Modern Versions of The Hero’s Journey, Superhero Stories Inspire Our Best Selves
Today is National Superhero Day.
Another Hollywood Studio marketing gimmick like May the Fourth or Alien Day 426, right? Well, not exactly. Started in 1995 by a group of employees at Marvel Comics, National Superhero Day is dedicated to who wanted to encourage people nationwide to be heroes in their home community and to honor our real life heroes that risk their lives every day to keep us safe.
So, in honor of of those real-life heroes, we’re taking a look at what draws us to our fictional superhero universes – whether DC, Marvel or any other — why do we love superheroes so much? To answer, ee’re re-printing a story that ran a fw years ago at Smithsonian magazine titled “The Psychology Behind Superhero Origin Stories” – enjoy:
“Why is every superhero movie an origin story?” complained Entertainment Weekly film critic Adam Markovitz after seeing a trailer for this summer’s Man of Steel—yet another version of the 75-year-old Superman saga. Perhaps we love origin stories, Markovitz suggested, because they “show the exact moment when a normal guy goes from being Just Like Us to being somehow better, faster, stronger.”
I’m inclined to disagree. As a clinical psychologist who has written books about the psychology of superheroes, I think origin stories show us not how to become super but how to be heroes, choosing altruism over the pursuit of wealth and power. I’ve learned this through hundreds of conversations at comic book conventions, where fans have been remarkably candid about their lives and the inspiration they draw from superhero stories.
In one form or another the superhero origin story has been around for millennia: A hero battles “supernatural” forces and returns home “from this mysterious adventure with the power to bestow boons on his fellow man,” as the mythologist Joseph Campbell wrote.
In my surveys of the genre, I’ve found that superheroes undergo three types of life-altering experiences that we can relate to.
The first is trauma, which lies at the heart of Batman’s origin story, in which Bruce Wayne dedicates himself to fighting crime after seeing his parents murdered. In real life, many people experience “stress-induced growth” after a trauma and resolve to help others, even becoming social activists.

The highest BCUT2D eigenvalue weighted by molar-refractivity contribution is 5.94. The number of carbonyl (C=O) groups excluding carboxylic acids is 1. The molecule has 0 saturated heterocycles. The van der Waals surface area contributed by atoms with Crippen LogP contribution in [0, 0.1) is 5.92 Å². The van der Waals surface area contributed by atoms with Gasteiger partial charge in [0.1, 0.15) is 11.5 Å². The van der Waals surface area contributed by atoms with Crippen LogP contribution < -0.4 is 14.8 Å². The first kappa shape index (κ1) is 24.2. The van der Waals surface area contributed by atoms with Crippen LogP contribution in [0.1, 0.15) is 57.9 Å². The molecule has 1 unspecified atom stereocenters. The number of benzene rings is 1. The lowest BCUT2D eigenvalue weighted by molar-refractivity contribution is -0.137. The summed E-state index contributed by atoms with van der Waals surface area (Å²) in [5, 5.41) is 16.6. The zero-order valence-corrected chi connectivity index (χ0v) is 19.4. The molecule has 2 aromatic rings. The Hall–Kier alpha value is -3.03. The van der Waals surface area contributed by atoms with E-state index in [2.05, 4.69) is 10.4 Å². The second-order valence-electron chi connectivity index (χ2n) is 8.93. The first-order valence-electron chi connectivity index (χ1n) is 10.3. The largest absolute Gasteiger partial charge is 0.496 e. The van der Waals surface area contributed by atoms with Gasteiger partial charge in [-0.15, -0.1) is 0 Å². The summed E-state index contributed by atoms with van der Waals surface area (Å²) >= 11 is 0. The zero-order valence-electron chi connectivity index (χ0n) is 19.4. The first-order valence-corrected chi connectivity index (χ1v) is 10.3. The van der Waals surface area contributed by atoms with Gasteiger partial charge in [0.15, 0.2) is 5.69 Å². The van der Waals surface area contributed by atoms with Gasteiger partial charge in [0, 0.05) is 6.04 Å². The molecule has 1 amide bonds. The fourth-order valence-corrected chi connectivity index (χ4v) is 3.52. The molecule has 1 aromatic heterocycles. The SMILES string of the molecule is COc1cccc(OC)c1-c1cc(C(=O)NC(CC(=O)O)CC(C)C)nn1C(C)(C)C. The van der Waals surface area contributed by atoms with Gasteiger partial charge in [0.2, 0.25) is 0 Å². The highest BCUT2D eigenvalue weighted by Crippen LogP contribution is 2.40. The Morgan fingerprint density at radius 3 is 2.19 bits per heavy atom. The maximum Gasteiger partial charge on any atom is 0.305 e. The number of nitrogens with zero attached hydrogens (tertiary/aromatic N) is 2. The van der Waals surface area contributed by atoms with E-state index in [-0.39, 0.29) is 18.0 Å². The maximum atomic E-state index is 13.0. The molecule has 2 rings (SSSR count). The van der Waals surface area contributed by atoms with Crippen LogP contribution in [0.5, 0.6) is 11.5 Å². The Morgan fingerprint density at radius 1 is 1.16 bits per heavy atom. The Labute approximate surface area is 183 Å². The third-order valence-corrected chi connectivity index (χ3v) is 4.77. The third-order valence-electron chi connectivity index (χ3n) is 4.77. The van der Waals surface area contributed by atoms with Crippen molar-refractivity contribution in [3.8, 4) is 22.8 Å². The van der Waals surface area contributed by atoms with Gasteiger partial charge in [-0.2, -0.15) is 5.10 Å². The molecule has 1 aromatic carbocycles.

The second life-altering force is destiny. Consider Buffy the Vampire Slayer, about a normal teenager who discovers she’s the “Chosen One”—endowed with supernatural powers to fight demons. Buffy is reluctant to accept her destiny, yet she throws herself into her new job. Many of us identify with Buffy’s challenge (minus the vampires) of assuming a great responsibility that compels her to grow up sooner than she wants to.
Lastly, there’s sheer chance, which transformed a young Spider-Man, who was using his power for selfish purposes until his beloved uncle was murdered by a street thug. Spider-Man’s heroism is an example of how random adverse events cause many of us to take stock of our lives and choose a different path.
At their best, superhero origin stories inspire us and provide models of coping with adversity, finding meaning in loss and trauma, discovering our strengths and using them for good purpose. (Wearing a cape or tights is optional.)
Comic book writers could have chosen not to endow their characters with origin stories. (In fact, Batman’s back story wasn’t published until the comic’s seventh installment.) But those writers were keen observers of human nature. And they were able to translate those observations into captivating stories reflecting aspects of psychology that were confirmed by researchers decades later. In doing so, they tap into our capacity for empathy, one of the greatest powers of all.